Gold v. New York Life, 09 Civ. 3210 (WHP), was also before this Court, dealt with almost identical issues, and purported to have federal jurisdiction. That case was subsequently dismissed for want of federal jurisdiction and was re-filed in New York State Court on November 14, 2012. This Court believed that trying these cases together would further judicial economy and convenience. It still would. But these cases cannot be tried together in federal court because there is no independent federal jurisdiction over any of the claims. The most compelling reasons for retaining jurisdiction in this case are gone, and the same reasons that once suggested that this Court should retain jurisdiction now suggest that this Court should decline it.
Convenience favors trying this case along with its companion in a New York state court, which can best resolve issues of state law.
Gibbs, 383 U.S. at 726-27. New York Life contends that retaining jurisdiction is appropriate because this Court can conveniently dispose of this action by granting its motion for summary judgment. New York Life argues that there is no genuine issue of material fact on the timing of the deductions and whether the parties had agreed to the deductions. But this Court has repeatedly held that there is a genuine issue of material fact on that issue. This Court first considered and rejected New York Life's argument in the December 22 Order: " Such a factual issue cannot be resolved on summary judgment. Perhaps recognizing this, the parties submitted significant conflicting extrinsic evidence on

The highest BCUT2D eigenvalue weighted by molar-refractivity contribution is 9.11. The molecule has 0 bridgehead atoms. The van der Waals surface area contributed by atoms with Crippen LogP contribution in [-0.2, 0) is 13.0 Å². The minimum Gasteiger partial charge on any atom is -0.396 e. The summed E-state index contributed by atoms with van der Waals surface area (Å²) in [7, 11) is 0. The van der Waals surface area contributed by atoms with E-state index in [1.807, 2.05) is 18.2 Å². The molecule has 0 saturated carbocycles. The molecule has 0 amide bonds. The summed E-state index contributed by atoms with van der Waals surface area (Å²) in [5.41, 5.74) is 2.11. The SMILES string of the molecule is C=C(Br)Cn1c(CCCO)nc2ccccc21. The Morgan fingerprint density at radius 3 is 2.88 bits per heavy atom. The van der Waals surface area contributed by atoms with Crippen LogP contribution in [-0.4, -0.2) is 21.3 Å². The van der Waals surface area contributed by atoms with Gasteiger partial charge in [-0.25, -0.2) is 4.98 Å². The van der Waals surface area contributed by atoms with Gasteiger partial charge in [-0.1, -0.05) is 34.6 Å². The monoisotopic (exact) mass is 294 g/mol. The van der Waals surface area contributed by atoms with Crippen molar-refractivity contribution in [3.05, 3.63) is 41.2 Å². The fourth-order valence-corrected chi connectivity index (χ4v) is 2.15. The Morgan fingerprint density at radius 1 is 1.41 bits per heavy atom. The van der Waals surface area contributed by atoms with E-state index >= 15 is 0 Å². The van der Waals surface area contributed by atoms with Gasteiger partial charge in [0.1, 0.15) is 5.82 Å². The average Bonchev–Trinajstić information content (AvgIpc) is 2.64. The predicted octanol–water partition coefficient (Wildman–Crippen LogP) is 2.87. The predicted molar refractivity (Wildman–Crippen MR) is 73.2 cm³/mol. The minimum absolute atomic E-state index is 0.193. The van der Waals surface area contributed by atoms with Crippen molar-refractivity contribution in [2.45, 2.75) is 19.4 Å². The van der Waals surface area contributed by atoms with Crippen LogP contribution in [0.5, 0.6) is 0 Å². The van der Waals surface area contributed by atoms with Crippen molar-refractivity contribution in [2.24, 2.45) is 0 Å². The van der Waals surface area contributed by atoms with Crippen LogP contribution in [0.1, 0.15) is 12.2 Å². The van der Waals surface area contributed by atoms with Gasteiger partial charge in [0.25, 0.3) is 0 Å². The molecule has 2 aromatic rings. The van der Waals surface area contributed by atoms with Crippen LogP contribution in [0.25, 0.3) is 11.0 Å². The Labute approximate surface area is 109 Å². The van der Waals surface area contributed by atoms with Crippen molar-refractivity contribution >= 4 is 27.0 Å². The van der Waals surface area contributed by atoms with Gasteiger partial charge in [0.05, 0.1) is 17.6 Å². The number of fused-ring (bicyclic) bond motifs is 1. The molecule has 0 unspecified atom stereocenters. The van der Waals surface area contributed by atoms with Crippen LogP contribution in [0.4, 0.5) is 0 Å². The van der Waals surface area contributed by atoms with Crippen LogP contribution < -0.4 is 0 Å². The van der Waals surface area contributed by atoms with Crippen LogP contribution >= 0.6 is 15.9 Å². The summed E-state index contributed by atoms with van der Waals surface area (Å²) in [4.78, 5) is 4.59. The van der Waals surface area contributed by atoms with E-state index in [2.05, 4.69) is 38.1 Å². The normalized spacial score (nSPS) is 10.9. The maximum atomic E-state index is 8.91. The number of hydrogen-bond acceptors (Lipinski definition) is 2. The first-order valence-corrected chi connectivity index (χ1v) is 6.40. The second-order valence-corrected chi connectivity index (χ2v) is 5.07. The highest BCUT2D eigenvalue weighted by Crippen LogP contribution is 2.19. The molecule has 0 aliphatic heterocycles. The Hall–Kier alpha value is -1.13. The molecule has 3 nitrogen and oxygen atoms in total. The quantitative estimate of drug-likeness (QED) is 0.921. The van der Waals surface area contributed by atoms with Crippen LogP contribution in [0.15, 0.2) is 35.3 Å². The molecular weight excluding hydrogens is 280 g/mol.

the parties' course of dealings. That contradictory evidence cannot be reconciled at this stage."
Chenensky v. N.Y. Life Ins. Co., No. 07 Civ. 11504 (WHP), 2009 WL 4975237, at *9 (S.D.N.Y. Dec. 22, 2009). This Court again considered these arguments in connection with the January 10, 2012 Order. There, Chenensky argued that there was no genuine issue of material fact that New York Life illegally debited his already-earned commissions. He argued that, because New York Life could not establish when the commissions were earned, the deductions were presumptively illegal. Rejecting this argument, this Court held that the deductions were not presumptively illegal because there was a genuine issue of material fact as to whether there was an agreement about when the commissions were earned: " Whether Defendants' expense deductions violated § 193(2) depends on whether the parties agreed to include this deduction in the computation of commissions. And again, there is a genuine dispute about the existence of such an agreement."